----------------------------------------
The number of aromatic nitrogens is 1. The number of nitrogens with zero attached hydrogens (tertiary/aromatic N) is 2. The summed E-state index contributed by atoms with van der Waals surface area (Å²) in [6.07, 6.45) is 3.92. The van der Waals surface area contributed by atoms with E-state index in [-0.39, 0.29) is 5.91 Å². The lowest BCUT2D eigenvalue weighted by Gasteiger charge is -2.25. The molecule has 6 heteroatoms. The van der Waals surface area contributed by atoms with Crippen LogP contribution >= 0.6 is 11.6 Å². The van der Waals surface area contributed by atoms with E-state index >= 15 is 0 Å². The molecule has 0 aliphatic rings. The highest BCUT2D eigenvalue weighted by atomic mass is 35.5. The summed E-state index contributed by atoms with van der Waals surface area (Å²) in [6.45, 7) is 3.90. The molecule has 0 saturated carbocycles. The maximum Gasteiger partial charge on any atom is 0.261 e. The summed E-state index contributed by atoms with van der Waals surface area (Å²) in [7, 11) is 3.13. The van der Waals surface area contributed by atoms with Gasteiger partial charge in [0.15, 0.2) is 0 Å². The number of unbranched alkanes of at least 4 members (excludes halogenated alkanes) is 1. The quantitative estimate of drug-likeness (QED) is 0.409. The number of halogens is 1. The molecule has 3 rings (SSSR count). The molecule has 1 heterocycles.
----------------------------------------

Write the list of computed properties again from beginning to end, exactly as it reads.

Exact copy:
The number of aromatic nitrogens is 1. The number of nitrogens with zero attached hydrogens (tertiary/aromatic N) is 2. The summed E-state index contributed by atoms with van der Waals surface area (Å²) in [6.07, 6.45) is 3.92. The van der Waals surface area contributed by atoms with E-state index in [-0.39, 0.29) is 5.91 Å². The lowest BCUT2D eigenvalue weighted by Gasteiger charge is -2.25. The molecule has 6 heteroatoms. The van der Waals surface area contributed by atoms with Crippen LogP contribution >= 0.6 is 11.6 Å². The van der Waals surface area contributed by atoms with E-state index >= 15 is 0 Å². The molecule has 0 aliphatic rings. The highest BCUT2D eigenvalue weighted by atomic mass is 35.5. The summed E-state index contributed by atoms with van der Waals surface area (Å²) in [6.45, 7) is 3.90. The molecule has 0 saturated carbocycles. The maximum Gasteiger partial charge on any atom is 0.261 e. The summed E-state index contributed by atoms with van der Waals surface area (Å²) in [7, 11) is 3.13. The van der Waals surface area contributed by atoms with Gasteiger partial charge in [0.15, 0.2) is 0 Å². The number of unbranched alkanes of at least 4 members (excludes halogenated alkanes) is 1. The quantitative estimate of drug-likeness (QED) is 0.409. The number of halogens is 1. The molecule has 3 rings (SSSR count). The molecule has 1 heterocycles.